Newspaper reports quoting government officials disclosed that a committee has been formed to negotiate with cellular network operators, Cellis and LibanCell, to find a solution to the dispute over alleged non-payment of back-taxes by the companies.
The previous government claimed that the two companies owed the State $300 million each for both separately exceeding a 250,000-line limit set by their BOT contracts. The matter was referred to an international arbitration committee in Paris by Cellis and LibanCell.
The companies had offered $1.35 billion each to convert their contracts into 20-year licenses but were rebuffed by then Telecoms Minister Issam Naaman. That offer has since been withdrawn as the value of telecom stocks internationally took a knock.
Resolving the dispute with the cellular operators will allow the Lebanese government to proceed to discuss terms with the companies for full licenses, which should provide much needed revenue. Telecom sector insiders have speculated that the government will accept $150 million from each company in settlement of its back-tax demands.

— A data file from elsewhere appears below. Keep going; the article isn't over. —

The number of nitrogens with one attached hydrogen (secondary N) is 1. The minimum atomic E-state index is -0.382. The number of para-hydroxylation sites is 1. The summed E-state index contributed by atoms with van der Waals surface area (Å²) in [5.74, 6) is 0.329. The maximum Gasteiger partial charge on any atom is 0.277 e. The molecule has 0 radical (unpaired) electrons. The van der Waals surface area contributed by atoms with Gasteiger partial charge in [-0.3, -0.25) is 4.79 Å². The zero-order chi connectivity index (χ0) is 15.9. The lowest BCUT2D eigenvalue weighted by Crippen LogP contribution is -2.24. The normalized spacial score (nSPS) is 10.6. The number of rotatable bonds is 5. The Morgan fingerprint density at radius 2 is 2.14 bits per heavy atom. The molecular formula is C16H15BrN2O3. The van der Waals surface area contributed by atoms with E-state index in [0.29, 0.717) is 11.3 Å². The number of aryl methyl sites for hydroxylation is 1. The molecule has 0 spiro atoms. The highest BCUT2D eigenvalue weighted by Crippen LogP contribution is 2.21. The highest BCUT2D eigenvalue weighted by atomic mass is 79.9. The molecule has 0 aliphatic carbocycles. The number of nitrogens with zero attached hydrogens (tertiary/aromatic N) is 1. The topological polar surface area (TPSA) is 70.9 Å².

Telecoms Ministry Public Relations Advisor Nabil Khalifeh was reported in the media as saying that Telecoms Minister Jean-Louis Qordahi intends to implement a comprehensive four-part plan for the sector, based on a new and modern telecoms law and the establishment of a regulatory watchdog.
The plan also includes transferring the fixed line network to a new state-owned entity called LibanTelecom, which will also operate a third cellular network, as well as going ahead with mobile
phone licensing. — (Banque du Liban et d'Outre-Mer Sal )
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